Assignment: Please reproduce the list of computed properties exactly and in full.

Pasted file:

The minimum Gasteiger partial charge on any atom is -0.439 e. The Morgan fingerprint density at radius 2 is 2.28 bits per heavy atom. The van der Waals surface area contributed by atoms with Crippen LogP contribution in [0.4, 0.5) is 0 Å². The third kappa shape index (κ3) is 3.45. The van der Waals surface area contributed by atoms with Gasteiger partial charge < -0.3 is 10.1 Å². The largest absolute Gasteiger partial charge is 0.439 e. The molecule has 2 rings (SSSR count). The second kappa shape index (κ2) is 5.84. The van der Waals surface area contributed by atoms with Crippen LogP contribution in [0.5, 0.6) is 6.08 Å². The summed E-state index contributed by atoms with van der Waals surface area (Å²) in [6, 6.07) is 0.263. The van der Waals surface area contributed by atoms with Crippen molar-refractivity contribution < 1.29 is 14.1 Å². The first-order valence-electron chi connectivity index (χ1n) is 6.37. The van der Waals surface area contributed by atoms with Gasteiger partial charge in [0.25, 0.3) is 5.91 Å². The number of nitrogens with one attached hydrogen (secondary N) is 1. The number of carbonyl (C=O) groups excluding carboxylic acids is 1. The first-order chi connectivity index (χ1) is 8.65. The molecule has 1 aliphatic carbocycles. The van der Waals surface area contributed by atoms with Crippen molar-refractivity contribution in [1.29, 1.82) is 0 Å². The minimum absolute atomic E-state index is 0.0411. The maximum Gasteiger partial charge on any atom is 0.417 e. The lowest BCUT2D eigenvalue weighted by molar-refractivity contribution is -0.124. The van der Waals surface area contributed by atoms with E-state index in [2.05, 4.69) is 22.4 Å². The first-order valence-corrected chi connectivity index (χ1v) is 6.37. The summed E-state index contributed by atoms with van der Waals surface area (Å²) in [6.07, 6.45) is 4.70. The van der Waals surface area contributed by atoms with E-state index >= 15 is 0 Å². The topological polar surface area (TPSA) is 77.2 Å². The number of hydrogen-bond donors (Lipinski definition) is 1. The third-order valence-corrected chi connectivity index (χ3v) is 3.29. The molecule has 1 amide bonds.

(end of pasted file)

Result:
The minimum Gasteiger partial charge on any atom is -0.439 e. The Morgan fingerprint density at radius 2 is 2.28 bits per heavy atom. The van der Waals surface area contributed by atoms with Crippen LogP contribution in [0.4, 0.5) is 0 Å². The third kappa shape index (κ3) is 3.45. The van der Waals surface area contributed by atoms with Gasteiger partial charge < -0.3 is 10.1 Å². The largest absolute Gasteiger partial charge is 0.439 e. The molecule has 2 rings (SSSR count). The second kappa shape index (κ2) is 5.84. The van der Waals surface area contributed by atoms with Crippen LogP contribution in [0.5, 0.6) is 6.08 Å². The summed E-state index contributed by atoms with van der Waals surface area (Å²) in [6, 6.07) is 0.263. The van der Waals surface area contributed by atoms with Crippen molar-refractivity contribution < 1.29 is 14.1 Å². The first-order valence-electron chi connectivity index (χ1n) is 6.37. The van der Waals surface area contributed by atoms with Gasteiger partial charge in [0.25, 0.3) is 5.91 Å². The number of nitrogens with one attached hydrogen (secondary N) is 1. The number of carbonyl (C=O) groups excluding carboxylic acids is 1. The first-order chi connectivity index (χ1) is 8.65. The molecule has 1 aliphatic carbocycles. The van der Waals surface area contributed by atoms with Crippen molar-refractivity contribution in [1.29, 1.82) is 0 Å². The minimum absolute atomic E-state index is 0.0411. The maximum Gasteiger partial charge on any atom is 0.417 e. The lowest BCUT2D eigenvalue weighted by molar-refractivity contribution is -0.124. The van der Waals surface area contributed by atoms with E-state index in [2.05, 4.69) is 22.4 Å². The first-order valence-corrected chi connectivity index (χ1v) is 6.37. The summed E-state index contributed by atoms with van der Waals surface area (Å²) in [6.07, 6.45) is 4.70. The van der Waals surface area contributed by atoms with E-state index >= 15 is 0 Å². The topological polar surface area (TPSA) is 77.2 Å². The number of hydrogen-bond donors (Lipinski definition) is 1. The third-order valence-corrected chi connectivity index (χ3v) is 3.29. The molecule has 1 amide bonds.